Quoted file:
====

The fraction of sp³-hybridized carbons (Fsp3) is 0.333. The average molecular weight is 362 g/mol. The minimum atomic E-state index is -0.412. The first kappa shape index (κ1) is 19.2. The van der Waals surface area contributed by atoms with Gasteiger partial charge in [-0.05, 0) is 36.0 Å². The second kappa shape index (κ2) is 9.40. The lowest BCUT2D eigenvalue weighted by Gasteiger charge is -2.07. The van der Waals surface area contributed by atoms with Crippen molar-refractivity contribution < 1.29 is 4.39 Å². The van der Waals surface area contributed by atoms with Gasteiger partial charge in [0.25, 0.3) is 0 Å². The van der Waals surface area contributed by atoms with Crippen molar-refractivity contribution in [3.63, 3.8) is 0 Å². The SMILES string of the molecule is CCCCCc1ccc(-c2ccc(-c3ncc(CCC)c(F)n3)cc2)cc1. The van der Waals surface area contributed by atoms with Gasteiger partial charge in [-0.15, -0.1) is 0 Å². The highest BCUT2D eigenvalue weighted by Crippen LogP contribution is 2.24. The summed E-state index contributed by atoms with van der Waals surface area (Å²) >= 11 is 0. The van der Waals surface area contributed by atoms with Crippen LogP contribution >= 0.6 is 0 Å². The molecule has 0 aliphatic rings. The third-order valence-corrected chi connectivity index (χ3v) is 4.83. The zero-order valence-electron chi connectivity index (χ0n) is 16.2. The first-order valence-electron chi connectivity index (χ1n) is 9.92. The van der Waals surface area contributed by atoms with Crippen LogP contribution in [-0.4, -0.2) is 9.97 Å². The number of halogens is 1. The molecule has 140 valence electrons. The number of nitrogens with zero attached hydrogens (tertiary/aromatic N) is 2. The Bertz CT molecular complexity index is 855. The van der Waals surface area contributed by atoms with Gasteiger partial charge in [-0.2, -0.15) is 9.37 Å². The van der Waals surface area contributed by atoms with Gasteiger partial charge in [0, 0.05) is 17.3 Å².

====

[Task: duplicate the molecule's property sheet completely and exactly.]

The fraction of sp³-hybridized carbons (Fsp3) is 0.333. The average molecular weight is 362 g/mol. The minimum atomic E-state index is -0.412. The first kappa shape index (κ1) is 19.2. The van der Waals surface area contributed by atoms with Gasteiger partial charge in [-0.05, 0) is 36.0 Å². The second kappa shape index (κ2) is 9.40. The lowest BCUT2D eigenvalue weighted by Gasteiger charge is -2.07. The van der Waals surface area contributed by atoms with Crippen molar-refractivity contribution < 1.29 is 4.39 Å². The van der Waals surface area contributed by atoms with Gasteiger partial charge in [0.25, 0.3) is 0 Å². The van der Waals surface area contributed by atoms with Crippen molar-refractivity contribution in [3.63, 3.8) is 0 Å². The SMILES string of the molecule is CCCCCc1ccc(-c2ccc(-c3ncc(CCC)c(F)n3)cc2)cc1. The van der Waals surface area contributed by atoms with Gasteiger partial charge in [-0.15, -0.1) is 0 Å². The highest BCUT2D eigenvalue weighted by Crippen LogP contribution is 2.24. The summed E-state index contributed by atoms with van der Waals surface area (Å²) >= 11 is 0. The van der Waals surface area contributed by atoms with Crippen LogP contribution >= 0.6 is 0 Å². The molecule has 0 aliphatic rings. The third-order valence-corrected chi connectivity index (χ3v) is 4.83. The zero-order valence-electron chi connectivity index (χ0n) is 16.2. The first-order valence-electron chi connectivity index (χ1n) is 9.92. The van der Waals surface area contributed by atoms with Crippen LogP contribution in [-0.4, -0.2) is 9.97 Å². The number of halogens is 1. The molecule has 140 valence electrons. The number of nitrogens with zero attached hydrogens (tertiary/aromatic N) is 2. The Bertz CT molecular complexity index is 855. The van der Waals surface area contributed by atoms with Gasteiger partial charge in [-0.2, -0.15) is 9.37 Å². The van der Waals surface area contributed by atoms with Gasteiger partial charge in [0, 0.05) is 17.3 Å².